(Before you waste all your time trying to figure out if this blog post is an acrostic or a lipogram or an elaborate series of interwoven haiku, I’m not that smart. And I have a headache. But do know that I DID consider it.)

I have carried the weight of constrained communication all my life, and I only recently am coming to understand how much of my cognitive effort is spent on a minute to minute shifting and management of that weight.

(I believe that my periodic struggles with situational mutism originate here: words themselves are easy, but communication is hard.)

Part of grappling with my autism is figuring out how to lessen that weight, or distribute it better, or however that metaphor plays out. I want to lessen the constant effort I put into communicating “correctly” and move into a more masterful space where I acknowledge and take control of the rules I choose to engage with.

I see you, rules. Let’s play.

In pursuit of mastery of the constraints.

An ordinary person’s response to constrained writing? “Cute game, but why?”

As an outsider to conventional rules of talk, I know that all our communication is constrained. It’s just that mostly people don’t know that because it’s all intuitive. Most people don’t question the rules, or even acknowledge their existence, and why would they?

This isn’t a dunk on neurotypical people; we don’t acknowledge the oxygen we breathe unless we have trouble getting enough.

Exploring the arch party trick of constrained writing as an autistic helps me explore the ways that sometimes-arbitrary but often necessary rules limit my own use of language, in service of being understood.

Mastery gives me more power.

Instead of being haplessly at the mercy of rules imposed on me without my consent by people who don’t understand me yet have considerable power over my success, I can decide which rules matter for my purposes.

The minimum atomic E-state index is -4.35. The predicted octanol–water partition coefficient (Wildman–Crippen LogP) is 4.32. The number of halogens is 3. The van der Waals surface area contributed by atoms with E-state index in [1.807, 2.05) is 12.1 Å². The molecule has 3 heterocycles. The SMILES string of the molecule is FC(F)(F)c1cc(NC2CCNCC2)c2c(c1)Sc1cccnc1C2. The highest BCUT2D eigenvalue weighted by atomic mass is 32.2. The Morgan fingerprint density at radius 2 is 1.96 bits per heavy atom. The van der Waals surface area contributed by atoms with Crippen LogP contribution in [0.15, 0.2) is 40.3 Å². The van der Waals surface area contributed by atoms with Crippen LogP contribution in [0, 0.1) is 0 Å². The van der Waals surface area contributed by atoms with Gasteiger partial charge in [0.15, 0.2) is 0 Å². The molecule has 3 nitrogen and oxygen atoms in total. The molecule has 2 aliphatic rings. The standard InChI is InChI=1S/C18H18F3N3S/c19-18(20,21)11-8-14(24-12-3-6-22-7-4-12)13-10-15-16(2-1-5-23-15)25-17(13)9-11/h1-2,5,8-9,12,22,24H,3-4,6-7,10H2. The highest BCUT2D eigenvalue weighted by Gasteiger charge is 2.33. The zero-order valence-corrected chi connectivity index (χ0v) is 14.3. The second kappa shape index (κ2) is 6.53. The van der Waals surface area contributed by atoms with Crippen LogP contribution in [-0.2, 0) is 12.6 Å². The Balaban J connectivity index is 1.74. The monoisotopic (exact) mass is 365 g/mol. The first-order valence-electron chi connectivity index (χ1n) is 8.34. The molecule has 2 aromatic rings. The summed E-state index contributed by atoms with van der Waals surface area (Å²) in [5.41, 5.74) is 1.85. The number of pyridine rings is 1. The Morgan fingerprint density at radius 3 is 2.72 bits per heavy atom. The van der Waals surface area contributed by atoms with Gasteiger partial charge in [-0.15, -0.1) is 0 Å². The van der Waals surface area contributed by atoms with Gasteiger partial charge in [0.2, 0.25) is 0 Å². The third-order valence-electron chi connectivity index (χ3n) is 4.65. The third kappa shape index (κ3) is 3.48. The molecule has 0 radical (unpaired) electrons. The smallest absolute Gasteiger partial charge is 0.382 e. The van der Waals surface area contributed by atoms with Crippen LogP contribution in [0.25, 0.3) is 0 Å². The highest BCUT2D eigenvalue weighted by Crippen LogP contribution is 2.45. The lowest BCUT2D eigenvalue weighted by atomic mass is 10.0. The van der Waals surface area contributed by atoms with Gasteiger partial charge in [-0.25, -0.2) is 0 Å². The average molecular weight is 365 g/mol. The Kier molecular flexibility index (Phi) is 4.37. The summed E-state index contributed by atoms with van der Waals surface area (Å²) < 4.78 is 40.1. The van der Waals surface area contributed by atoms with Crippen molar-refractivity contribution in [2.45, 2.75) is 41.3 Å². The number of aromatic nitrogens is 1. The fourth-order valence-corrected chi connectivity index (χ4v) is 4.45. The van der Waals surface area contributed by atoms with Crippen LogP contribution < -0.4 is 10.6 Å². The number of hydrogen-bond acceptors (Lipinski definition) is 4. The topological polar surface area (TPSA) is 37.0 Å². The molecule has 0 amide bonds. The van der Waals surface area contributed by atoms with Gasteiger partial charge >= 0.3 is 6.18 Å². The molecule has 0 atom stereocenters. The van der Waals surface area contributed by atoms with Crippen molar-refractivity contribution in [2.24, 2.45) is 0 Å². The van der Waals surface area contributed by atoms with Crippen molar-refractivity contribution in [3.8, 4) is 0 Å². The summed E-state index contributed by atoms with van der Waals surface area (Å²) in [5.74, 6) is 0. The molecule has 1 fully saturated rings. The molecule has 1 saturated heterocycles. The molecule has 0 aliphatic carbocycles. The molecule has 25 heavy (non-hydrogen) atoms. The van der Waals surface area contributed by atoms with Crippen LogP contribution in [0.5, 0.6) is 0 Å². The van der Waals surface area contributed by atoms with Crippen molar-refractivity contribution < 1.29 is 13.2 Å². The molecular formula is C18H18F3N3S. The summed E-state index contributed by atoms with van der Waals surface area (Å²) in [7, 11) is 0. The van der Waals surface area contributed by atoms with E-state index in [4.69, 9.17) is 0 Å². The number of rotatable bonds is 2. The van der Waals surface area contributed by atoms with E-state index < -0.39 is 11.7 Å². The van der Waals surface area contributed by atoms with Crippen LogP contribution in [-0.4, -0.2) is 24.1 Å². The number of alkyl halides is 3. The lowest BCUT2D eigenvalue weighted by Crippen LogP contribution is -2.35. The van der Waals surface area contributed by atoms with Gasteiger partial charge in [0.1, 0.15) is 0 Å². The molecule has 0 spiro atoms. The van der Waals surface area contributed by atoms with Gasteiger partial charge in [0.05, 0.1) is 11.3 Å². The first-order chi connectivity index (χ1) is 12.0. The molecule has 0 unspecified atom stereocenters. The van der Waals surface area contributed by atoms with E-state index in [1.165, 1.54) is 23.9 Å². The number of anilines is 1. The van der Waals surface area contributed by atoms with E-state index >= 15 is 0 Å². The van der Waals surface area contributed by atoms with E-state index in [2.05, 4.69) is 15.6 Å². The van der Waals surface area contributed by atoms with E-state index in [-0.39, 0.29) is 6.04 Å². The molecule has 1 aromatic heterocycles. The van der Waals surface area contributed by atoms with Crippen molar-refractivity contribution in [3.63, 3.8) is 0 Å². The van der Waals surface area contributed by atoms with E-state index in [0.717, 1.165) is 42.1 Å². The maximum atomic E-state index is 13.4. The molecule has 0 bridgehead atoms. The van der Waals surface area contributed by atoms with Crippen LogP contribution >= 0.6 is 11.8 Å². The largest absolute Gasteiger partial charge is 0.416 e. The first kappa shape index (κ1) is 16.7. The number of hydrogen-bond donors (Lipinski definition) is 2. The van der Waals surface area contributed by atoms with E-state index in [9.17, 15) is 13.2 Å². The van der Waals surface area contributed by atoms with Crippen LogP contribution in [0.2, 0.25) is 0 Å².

That matters for my confidence and effectiveness, even if the shape of my communication doesn’t change much.

It’s about gaining control. Mastery. Flex.

I can choose when to foreground your comfort, and when to assert my own. What to emphasize. What to give you as a takeaway. What to weave in as gifts to myself (thank you, Hannah Gadsby, for that idea).

I can’t imagine what unconstrained communication would even sound like, but I can imagine how my own communication could bloom as I improve my facility with manipulating the constraints that surround me.

If you choose it, then it’s more likely that you can choose to walk away from it.
~ bell hooks in conversation with Jill Soloway

Shout out to one of my oldest friends @BeerSonnetteer, whose lifelong hobby of fucking with poetry forms like sonnets and double dactyls is a spectrum-y triumph of constrained writing. Big love.

And shoutout to the special interest that led me to find the concept of constrained writing: Hannah Gadsby (who is not just the object of my interest but also a genuine live human.)

The way she approaches storytelling structurally, with extraordinary mastery, is inspiring. One excerpt from her structure-perfect and process-transparent special Douglas is embedded below (but watch the whole thing on Netflix to see what I mean by “structure-perfect and process-transparent”).*

*Wow, that’s a lot of end-of-sentence punctuation. Let’s add an asterisk.

Originally tweeted by Agitated Spiders for Human Rights 🇺🇸🩸🦷 (@HorriblyJane) on October 13, 2022.

3 responses to “I see you, rules. Let’s play.

  1. I reached some comparable understandings and conclusions today, in areas that are word-adjacent. Reading this this feels like .. being on the right track.

    (I am choosing something different, and if that doesn’t fit just right? Well, then, I can then try another something-different still …)

    Liked by 1 person